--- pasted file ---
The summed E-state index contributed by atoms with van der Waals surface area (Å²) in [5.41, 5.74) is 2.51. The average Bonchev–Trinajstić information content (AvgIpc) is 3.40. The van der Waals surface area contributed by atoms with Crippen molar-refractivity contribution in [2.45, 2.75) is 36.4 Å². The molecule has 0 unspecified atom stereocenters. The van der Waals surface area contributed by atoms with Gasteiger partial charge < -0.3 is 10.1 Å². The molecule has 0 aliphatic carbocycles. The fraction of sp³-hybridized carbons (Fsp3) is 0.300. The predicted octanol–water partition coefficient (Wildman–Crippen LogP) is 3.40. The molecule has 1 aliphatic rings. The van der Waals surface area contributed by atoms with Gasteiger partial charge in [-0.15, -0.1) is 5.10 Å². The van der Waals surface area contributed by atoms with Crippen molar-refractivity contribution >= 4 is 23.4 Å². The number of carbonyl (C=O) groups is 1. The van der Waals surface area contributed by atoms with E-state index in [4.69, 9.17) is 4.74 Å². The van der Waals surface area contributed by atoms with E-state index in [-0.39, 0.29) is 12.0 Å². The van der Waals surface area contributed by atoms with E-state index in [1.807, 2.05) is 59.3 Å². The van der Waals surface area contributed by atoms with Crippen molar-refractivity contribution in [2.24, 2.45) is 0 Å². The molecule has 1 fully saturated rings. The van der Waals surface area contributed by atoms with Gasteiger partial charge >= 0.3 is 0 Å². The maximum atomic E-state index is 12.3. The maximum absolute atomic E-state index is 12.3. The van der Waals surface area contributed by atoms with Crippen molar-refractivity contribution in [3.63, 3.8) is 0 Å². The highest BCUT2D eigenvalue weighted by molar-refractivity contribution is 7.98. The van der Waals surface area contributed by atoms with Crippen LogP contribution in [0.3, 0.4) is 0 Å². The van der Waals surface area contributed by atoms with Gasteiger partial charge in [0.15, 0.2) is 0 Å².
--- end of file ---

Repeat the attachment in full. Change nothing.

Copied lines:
The summed E-state index contributed by atoms with van der Waals surface area (Å²) in [5.41, 5.74) is 2.51. The average Bonchev–Trinajstić information content (AvgIpc) is 3.40. The van der Waals surface area contributed by atoms with Crippen molar-refractivity contribution in [2.45, 2.75) is 36.4 Å². The molecule has 0 unspecified atom stereocenters. The van der Waals surface area contributed by atoms with Gasteiger partial charge < -0.3 is 10.1 Å². The molecule has 0 aliphatic carbocycles. The fraction of sp³-hybridized carbons (Fsp3) is 0.300. The predicted octanol–water partition coefficient (Wildman–Crippen LogP) is 3.40. The molecule has 1 aliphatic rings. The van der Waals surface area contributed by atoms with Gasteiger partial charge in [-0.15, -0.1) is 5.10 Å². The van der Waals surface area contributed by atoms with Crippen molar-refractivity contribution >= 4 is 23.4 Å². The number of carbonyl (C=O) groups is 1. The van der Waals surface area contributed by atoms with E-state index in [4.69, 9.17) is 4.74 Å². The van der Waals surface area contributed by atoms with E-state index in [-0.39, 0.29) is 12.0 Å². The van der Waals surface area contributed by atoms with E-state index in [1.807, 2.05) is 59.3 Å². The van der Waals surface area contributed by atoms with Crippen molar-refractivity contribution in [2.24, 2.45) is 0 Å². The molecule has 1 fully saturated rings. The van der Waals surface area contributed by atoms with Gasteiger partial charge >= 0.3 is 0 Å². The maximum atomic E-state index is 12.3. The maximum absolute atomic E-state index is 12.3. The van der Waals surface area contributed by atoms with Crippen molar-refractivity contribution in [3.63, 3.8) is 0 Å². The highest BCUT2D eigenvalue weighted by molar-refractivity contribution is 7.98. The van der Waals surface area contributed by atoms with Crippen LogP contribution in [0.3, 0.4) is 0 Å². The van der Waals surface area contributed by atoms with Gasteiger partial charge in [0.15, 0.2) is 0 Å².